City Is End Of The Line For Caboose
From The Times Herald .
The caboose is no longer on the loose.
It’s back in Port Huron, where many people believe it belongs.
The Port Huron and Detroit Railroad Historical Society took a big step Saturday in bringing a slice of railroad history back to the city, as they returned a caboose that was used by the company from 1946 to 1984.
The society hopes to put the rail car to work again, as part of a historical center at the company’s old headquarters, off 32nd Street.
“To have a piece of rolling stock back after 20 years is pretty neat,” said Port Huron and Detroit Railroad Historical Society president Bud Gilbert. “We are really lucky to have it.”
The caboose arrived in pieces Friday night, coming from Walled Lake, where it had been part of the Michigan Star Clipper Dinner Train.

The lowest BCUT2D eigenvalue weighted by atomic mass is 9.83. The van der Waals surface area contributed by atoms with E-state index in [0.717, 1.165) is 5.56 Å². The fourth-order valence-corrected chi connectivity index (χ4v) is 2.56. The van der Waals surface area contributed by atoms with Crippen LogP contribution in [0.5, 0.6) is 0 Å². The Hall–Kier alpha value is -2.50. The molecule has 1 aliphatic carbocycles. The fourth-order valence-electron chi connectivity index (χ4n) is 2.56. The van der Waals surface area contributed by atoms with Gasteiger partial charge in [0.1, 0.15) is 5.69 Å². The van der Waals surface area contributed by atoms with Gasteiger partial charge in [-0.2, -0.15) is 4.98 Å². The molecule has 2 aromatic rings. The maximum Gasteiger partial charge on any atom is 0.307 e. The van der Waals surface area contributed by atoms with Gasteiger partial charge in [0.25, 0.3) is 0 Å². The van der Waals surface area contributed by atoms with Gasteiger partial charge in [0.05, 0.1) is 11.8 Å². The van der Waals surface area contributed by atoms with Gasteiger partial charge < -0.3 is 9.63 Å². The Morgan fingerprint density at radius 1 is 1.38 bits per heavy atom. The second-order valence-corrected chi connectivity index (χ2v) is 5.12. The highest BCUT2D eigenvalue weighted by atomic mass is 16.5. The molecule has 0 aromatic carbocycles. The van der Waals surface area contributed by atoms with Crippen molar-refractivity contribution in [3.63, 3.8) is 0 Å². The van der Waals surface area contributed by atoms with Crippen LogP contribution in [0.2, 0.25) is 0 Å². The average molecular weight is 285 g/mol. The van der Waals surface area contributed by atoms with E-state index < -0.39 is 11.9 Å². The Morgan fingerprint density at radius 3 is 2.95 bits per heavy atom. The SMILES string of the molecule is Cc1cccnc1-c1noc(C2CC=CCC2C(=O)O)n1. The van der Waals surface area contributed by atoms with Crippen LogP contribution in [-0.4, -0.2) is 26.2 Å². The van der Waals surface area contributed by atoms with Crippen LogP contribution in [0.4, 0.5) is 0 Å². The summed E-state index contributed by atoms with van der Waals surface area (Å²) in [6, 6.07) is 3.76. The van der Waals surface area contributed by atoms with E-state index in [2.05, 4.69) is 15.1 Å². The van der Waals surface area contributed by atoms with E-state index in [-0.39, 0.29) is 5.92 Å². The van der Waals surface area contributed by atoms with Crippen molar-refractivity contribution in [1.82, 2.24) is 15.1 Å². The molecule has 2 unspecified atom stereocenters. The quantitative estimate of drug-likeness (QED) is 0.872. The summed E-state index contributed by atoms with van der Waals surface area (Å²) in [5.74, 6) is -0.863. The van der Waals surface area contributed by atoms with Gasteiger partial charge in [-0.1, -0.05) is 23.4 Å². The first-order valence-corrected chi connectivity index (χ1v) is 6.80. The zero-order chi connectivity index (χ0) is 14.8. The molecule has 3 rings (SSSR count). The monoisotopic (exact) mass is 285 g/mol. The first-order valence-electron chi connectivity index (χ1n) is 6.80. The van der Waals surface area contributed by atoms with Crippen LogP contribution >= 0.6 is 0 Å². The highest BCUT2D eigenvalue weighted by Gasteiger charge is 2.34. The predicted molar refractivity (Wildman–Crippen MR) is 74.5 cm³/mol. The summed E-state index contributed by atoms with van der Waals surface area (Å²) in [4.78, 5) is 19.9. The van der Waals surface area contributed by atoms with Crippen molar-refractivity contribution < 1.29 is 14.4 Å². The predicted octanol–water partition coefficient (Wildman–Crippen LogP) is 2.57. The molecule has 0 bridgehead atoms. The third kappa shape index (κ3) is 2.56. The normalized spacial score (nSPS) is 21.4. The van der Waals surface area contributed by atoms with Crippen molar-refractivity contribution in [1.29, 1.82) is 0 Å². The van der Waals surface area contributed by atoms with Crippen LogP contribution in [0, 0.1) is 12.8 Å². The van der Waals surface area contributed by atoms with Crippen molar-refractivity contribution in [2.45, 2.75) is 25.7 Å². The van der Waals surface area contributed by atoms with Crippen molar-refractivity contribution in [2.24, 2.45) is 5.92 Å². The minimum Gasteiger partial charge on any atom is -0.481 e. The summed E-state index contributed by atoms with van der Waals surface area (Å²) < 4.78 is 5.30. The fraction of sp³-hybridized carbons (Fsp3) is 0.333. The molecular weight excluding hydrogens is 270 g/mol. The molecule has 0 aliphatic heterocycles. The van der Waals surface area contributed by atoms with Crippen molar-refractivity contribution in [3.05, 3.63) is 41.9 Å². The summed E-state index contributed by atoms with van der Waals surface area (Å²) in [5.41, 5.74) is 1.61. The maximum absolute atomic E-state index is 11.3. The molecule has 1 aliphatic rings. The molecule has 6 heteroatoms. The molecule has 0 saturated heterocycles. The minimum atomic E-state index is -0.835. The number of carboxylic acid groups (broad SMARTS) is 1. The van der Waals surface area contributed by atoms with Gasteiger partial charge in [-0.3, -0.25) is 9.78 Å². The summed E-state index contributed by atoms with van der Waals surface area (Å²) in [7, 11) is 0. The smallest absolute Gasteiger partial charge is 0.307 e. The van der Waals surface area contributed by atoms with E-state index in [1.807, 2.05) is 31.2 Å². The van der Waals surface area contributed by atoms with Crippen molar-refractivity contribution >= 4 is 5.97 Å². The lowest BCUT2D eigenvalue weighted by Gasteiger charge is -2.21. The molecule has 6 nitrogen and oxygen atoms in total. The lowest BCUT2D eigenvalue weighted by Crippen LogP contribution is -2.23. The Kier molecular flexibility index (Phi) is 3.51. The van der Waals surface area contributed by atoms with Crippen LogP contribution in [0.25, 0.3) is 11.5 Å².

Volunteers worked throughout Friday evening and Saturday morning to put the pieces back together.
One of those volunteers was Bruce Sawdon, 79, of Marysville, who worked for the company for 33 years, including 13 at the company’s roundhouse.
“It’s a piece of history,” he said. “It brings back a lot of memories. It hasn’t changed that much.”
Gilbert said Sawdon looked like a “kid in a candy store,” after seeing the caboose again.
Catherine Houghton, 92, of Port Huron also came out to see the caboose. Her family owned the railroad for more than 60 years.
“The railroad was not like other businesses. It was alive. We felt pretty strongly about it and wept tears when the last train went through,” she said. “It was a family thing.”
Houghton also mentioned she was ready to get back to work and help paint the caboose in its original two-tone blue and white.
“She truly loved it,” Gilbert said. “Her family was the railroad.”
Society members couldn’t contain their smiles in looking at the history.
“It’s very rewarding,” said member Ted Frantz, of Wadhams. “This is a big step forward. Most of these are being used for scrap metal. We are glad we are able to save this ‘junk.”